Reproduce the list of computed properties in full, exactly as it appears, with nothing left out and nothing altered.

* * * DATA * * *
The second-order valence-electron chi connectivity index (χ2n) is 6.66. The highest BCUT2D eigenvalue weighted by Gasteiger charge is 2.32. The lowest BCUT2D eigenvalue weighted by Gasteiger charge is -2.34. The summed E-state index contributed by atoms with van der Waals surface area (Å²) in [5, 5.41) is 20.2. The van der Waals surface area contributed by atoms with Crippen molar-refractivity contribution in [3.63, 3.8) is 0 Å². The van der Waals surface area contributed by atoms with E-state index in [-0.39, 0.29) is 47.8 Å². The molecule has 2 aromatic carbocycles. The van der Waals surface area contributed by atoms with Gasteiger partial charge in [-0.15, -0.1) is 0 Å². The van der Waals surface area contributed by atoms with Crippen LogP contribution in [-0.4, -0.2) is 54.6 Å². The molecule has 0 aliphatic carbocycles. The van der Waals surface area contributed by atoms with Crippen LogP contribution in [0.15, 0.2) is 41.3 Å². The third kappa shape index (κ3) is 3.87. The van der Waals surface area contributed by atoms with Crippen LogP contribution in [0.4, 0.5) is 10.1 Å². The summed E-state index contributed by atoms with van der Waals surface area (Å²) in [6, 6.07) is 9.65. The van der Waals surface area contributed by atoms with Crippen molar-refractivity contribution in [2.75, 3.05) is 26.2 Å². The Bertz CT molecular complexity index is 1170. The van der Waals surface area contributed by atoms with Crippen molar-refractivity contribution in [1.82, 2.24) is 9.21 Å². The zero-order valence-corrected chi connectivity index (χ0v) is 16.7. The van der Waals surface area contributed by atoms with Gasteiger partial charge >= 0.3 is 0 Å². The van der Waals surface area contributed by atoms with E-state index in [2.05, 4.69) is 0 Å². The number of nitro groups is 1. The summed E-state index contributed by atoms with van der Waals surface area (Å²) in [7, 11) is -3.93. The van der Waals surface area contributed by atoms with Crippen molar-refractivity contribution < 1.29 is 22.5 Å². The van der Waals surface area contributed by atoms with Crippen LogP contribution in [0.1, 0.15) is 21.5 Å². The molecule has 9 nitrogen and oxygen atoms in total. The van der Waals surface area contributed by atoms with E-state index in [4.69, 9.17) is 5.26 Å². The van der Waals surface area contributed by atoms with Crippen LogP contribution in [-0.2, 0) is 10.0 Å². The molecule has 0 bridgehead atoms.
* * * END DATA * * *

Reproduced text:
The second-order valence-electron chi connectivity index (χ2n) is 6.66. The highest BCUT2D eigenvalue weighted by Gasteiger charge is 2.32. The lowest BCUT2D eigenvalue weighted by Gasteiger charge is -2.34. The summed E-state index contributed by atoms with van der Waals surface area (Å²) in [5, 5.41) is 20.2. The van der Waals surface area contributed by atoms with Crippen molar-refractivity contribution in [3.63, 3.8) is 0 Å². The van der Waals surface area contributed by atoms with E-state index in [-0.39, 0.29) is 47.8 Å². The molecule has 2 aromatic carbocycles. The van der Waals surface area contributed by atoms with Gasteiger partial charge in [-0.15, -0.1) is 0 Å². The van der Waals surface area contributed by atoms with Crippen LogP contribution in [-0.4, -0.2) is 54.6 Å². The molecule has 0 aliphatic carbocycles. The van der Waals surface area contributed by atoms with Crippen LogP contribution in [0.15, 0.2) is 41.3 Å². The third kappa shape index (κ3) is 3.87. The van der Waals surface area contributed by atoms with Crippen LogP contribution in [0.4, 0.5) is 10.1 Å². The summed E-state index contributed by atoms with van der Waals surface area (Å²) in [6, 6.07) is 9.65. The van der Waals surface area contributed by atoms with Crippen molar-refractivity contribution in [2.75, 3.05) is 26.2 Å². The Bertz CT molecular complexity index is 1170. The van der Waals surface area contributed by atoms with Crippen molar-refractivity contribution in [1.82, 2.24) is 9.21 Å². The zero-order valence-corrected chi connectivity index (χ0v) is 16.7. The van der Waals surface area contributed by atoms with Gasteiger partial charge >= 0.3 is 0 Å². The van der Waals surface area contributed by atoms with E-state index in [2.05, 4.69) is 0 Å². The number of nitro groups is 1. The summed E-state index contributed by atoms with van der Waals surface area (Å²) in [7, 11) is -3.93. The van der Waals surface area contributed by atoms with Crippen molar-refractivity contribution < 1.29 is 22.5 Å². The van der Waals surface area contributed by atoms with Crippen LogP contribution in [0.1, 0.15) is 21.5 Å². The molecule has 9 nitrogen and oxygen atoms in total. The van der Waals surface area contributed by atoms with E-state index in [4.69, 9.17) is 5.26 Å². The van der Waals surface area contributed by atoms with Crippen LogP contribution in [-0.2, 0) is 10.0 Å². The molecule has 0 bridgehead atoms.